After returning home on Jan. 1 from six days in the Dominican Republic, Southampton High School junior Justin Fisher, looked at the iPad he received for Christmas and concluded that fancy electronics just didn’t mean as much to him anymore.
As part of a group from Southampton that helped build a vocational school in the underdeveloped town of Constanza over winter break, Fisher met children who had so little that they treasured gifts like rubber bands, handmade tie-dye shirts and bottles of bubbles.
“The kids were so excited to see us and they wanted to help us so badly,” said Fisher, 16. “They’d put on gloves, grab a shovel and even take the wheel barrel out of my hands. If I were 7 years old, I’d be playing, not working. It’s amazing how positive their outlook is.”
Fisher was one of 19 students from Southampton High School and Southampton Intermediate School, along with parents and Intermediate School assistant principal Susan Wright, who spent their winter break building the foundation and walls of the first floor of the vocational school, which will serve hundreds of children that age out of the elementary school at 9th grade.
“It was so meaningful and life-changing the first time I was there that I wanted students to experience it,” said Wright, who made the trip twice before to build an elementary school across the street from the vocational school. “You think you’re there to build a school, but it changes you.”
It was Wright's third trip to Constanza with World Servants, a global organization that has organized short-term mission trips in the United States and around the world since 1986.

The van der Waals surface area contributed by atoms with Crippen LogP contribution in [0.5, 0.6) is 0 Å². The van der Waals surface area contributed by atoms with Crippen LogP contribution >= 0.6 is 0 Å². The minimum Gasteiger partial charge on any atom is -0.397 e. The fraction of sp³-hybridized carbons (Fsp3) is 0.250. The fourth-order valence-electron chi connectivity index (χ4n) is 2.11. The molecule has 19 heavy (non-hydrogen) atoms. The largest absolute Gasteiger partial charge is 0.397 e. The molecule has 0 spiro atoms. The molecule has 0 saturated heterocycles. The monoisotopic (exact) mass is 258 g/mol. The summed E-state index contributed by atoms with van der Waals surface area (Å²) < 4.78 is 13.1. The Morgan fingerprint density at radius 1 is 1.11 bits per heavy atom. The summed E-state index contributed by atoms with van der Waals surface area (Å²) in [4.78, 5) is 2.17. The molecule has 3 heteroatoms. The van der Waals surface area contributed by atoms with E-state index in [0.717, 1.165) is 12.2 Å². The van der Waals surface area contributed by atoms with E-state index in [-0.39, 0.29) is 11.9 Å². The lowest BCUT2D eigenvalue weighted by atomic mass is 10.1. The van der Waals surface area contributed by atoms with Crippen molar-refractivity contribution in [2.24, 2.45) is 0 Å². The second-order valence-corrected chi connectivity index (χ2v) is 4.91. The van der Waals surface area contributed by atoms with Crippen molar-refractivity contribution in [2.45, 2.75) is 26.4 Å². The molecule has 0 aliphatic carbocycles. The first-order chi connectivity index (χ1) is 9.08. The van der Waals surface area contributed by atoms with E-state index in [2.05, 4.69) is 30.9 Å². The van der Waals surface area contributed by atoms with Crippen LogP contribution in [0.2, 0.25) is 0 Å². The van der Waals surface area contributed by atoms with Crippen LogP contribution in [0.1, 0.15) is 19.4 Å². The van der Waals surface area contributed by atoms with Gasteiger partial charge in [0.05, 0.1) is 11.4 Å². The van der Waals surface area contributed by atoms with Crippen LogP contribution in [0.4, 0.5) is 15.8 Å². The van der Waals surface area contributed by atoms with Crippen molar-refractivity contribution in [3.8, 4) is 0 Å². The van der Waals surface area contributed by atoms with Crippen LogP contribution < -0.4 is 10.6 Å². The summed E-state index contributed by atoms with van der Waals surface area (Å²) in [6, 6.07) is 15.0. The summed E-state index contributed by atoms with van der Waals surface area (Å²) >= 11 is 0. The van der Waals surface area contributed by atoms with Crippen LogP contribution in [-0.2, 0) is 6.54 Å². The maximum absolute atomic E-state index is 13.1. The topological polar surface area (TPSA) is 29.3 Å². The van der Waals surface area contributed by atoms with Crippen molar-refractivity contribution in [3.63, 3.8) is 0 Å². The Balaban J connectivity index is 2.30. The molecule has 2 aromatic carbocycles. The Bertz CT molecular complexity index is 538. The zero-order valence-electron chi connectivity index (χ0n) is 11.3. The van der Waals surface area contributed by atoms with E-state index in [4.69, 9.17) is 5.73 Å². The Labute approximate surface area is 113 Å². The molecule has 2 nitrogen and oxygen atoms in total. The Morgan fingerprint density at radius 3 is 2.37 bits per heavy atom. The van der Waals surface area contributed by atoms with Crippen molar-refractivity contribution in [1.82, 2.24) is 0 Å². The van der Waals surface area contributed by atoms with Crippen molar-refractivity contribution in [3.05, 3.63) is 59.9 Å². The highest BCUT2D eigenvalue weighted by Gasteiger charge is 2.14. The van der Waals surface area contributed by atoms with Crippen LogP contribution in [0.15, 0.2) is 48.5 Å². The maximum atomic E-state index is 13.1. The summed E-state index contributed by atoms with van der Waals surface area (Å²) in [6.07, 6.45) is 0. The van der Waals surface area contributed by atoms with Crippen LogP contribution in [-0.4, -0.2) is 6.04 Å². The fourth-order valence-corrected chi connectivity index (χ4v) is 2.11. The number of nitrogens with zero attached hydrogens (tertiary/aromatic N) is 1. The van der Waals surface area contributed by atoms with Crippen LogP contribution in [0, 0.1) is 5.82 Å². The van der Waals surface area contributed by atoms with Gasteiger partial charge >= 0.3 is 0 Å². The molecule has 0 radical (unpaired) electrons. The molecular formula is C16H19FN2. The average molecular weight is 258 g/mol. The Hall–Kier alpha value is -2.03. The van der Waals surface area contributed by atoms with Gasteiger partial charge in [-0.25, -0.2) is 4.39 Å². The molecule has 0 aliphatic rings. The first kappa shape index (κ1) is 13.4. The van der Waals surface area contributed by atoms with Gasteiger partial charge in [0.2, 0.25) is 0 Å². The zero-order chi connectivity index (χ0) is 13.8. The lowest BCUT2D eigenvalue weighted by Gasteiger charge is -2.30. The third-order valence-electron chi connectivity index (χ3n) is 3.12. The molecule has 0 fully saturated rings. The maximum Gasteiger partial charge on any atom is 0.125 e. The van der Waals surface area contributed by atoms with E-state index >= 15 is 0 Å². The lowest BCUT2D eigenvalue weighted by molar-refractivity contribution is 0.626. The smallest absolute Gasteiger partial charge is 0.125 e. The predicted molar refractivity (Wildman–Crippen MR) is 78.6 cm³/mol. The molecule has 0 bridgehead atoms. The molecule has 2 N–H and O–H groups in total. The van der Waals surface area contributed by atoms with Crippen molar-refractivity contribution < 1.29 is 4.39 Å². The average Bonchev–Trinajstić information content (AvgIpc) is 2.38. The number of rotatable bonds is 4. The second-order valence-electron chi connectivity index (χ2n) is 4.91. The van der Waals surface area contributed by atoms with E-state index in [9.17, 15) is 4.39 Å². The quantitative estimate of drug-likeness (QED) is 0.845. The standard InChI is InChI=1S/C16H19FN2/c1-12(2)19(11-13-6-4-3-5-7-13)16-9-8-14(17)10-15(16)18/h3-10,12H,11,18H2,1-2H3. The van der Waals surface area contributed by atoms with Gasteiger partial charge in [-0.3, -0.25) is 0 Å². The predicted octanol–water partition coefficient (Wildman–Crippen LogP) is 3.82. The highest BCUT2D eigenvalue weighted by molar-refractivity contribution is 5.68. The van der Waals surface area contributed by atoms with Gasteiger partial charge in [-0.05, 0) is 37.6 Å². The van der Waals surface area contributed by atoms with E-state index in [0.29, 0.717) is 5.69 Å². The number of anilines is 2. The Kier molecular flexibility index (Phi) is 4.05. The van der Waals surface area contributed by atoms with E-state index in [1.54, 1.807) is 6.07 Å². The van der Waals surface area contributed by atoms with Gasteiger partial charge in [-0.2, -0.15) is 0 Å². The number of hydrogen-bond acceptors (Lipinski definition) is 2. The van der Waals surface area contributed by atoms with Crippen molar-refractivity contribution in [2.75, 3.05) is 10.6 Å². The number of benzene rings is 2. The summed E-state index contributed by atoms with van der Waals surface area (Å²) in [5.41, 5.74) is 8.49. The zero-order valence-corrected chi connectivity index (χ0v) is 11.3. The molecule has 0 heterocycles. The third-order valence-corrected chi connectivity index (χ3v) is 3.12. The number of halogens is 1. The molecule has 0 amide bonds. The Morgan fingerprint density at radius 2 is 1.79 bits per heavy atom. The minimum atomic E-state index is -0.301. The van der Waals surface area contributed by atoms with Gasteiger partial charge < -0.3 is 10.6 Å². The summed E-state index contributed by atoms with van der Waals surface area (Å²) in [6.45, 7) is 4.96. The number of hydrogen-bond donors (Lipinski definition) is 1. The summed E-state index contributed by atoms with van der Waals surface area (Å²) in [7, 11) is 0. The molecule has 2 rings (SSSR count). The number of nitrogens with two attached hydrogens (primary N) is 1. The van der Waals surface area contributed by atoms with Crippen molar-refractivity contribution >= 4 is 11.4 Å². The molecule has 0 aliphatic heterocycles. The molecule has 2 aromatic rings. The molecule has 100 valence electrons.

Each student and parent raised $2,500 to go on the trip. Students held bake sales, car washes and sold raffles, to help cover travel and the cost of building supplies, Wright said.
During the trip, the group laid down a foundation, and built concrete walls. Next year, the Southampton group will return to build the second floor, Wright added.
The group worked from 8:30 a.m. to 4 p.m. each day, while also witnessing some of the harsh realities of the town. Fisher described homes built of scrap metal and wood that stand side-by-side in clusters, packed with large families.
Students agreed that the most important message they took away from the experience was to focus less on material items.
Ninth-grader Shelby Pierson, along with another classmate, traveled with Wright last year to Constanza before the group trip idea came about. She said she didn’t realize the impact her presence had on families she came across during her last trip, until she returned and noticed that a family had a picture of her hanging in their home.
“One of my biggest fears returning this year was that families I had gotten close to wouldn’t remember me, but they didn’t forget me,” said Pierson, 14. “We thought we would be the ones changing their lives, but they ended up changing ours.”